Unemployment Compensation- What Is A Necessitous and Compelling Cause?

Date: July 26, 2011
Posted In: DLP Law
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           Paul lived in Alabama but was hired to come to Pennsylvania to work for one of the natural gas companies. Paul left behind his wife and three children. Despite the fact that Paul was able to return to the family for visits every several months, Paul\’s eleven year old son began to develop extreme emotional and behavioral problems. The family physician strongly encouraged Paul to return to the home on a permanent basis or risk further deterioration of his son\’s health.

            Paul applied for unemployment compensation and his employer decided to deny the same.

ISSUE:          Will Paul be entitled to receive unemployment compensation?

ANSWER:     Paul will have to show an necessitous and compelling cause that his absence in the home (1) produced real and substantial pressure to terminate the employment; (2) would compel a reasonable person to act in the same manner; (3) acted with ordinary common sense; and (4) made a reasonable effort to preserve his employment.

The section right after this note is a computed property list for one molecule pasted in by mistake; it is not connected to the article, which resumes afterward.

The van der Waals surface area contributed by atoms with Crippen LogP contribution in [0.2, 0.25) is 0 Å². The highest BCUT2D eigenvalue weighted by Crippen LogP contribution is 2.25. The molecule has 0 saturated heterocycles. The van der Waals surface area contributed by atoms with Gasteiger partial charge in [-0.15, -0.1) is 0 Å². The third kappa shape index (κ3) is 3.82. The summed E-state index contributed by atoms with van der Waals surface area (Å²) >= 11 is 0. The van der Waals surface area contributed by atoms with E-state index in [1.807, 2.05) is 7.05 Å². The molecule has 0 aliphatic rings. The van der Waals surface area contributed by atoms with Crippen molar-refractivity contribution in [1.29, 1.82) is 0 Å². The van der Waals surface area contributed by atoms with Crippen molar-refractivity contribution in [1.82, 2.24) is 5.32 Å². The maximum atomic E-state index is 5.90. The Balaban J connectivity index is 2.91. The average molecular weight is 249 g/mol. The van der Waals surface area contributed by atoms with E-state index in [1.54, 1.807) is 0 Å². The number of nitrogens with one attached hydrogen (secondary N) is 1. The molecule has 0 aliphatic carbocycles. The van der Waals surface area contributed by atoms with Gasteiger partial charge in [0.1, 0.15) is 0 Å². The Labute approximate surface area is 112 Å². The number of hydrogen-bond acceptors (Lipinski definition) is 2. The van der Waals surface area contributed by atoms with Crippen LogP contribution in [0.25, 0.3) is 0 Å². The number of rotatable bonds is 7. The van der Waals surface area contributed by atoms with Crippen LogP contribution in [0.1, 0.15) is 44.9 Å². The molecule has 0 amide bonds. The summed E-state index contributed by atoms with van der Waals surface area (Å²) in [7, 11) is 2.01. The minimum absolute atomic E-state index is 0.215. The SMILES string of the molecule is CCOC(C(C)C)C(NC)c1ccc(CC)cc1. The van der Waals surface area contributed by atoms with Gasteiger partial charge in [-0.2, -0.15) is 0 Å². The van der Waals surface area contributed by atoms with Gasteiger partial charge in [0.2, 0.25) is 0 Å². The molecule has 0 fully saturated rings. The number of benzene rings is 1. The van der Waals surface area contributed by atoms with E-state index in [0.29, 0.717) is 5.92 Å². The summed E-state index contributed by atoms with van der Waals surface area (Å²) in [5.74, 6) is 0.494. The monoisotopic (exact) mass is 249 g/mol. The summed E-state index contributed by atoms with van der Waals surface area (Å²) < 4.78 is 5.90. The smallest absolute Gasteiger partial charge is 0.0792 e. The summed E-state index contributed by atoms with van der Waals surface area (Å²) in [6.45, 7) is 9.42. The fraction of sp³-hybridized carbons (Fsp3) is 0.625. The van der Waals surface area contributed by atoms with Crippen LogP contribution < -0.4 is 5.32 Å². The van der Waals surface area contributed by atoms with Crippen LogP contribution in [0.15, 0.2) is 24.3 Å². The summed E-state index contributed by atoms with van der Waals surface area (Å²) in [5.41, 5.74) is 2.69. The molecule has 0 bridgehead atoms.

Paul may be entitled to unemployment compensation if it is found that he left his employment because he was compelled to do so for family obligations. The health of a family member is the type of obligation that may constitute  a necessitous and compelling cause.

Disclaimer: The above article is for instructive purposes only and each case is fact sensitive.  Consultation with an attorney should be obtained instead of reliance upon the legal issues discussed in this column. 

Tom Cummings
Thomas P. Cummings has been a Partner with Dougherty Leventhal & Price, LLP since 1996 and has been with the firm since 1991. He focuses his practice on workers’ compensation, Social Security Disability and personal injury cases.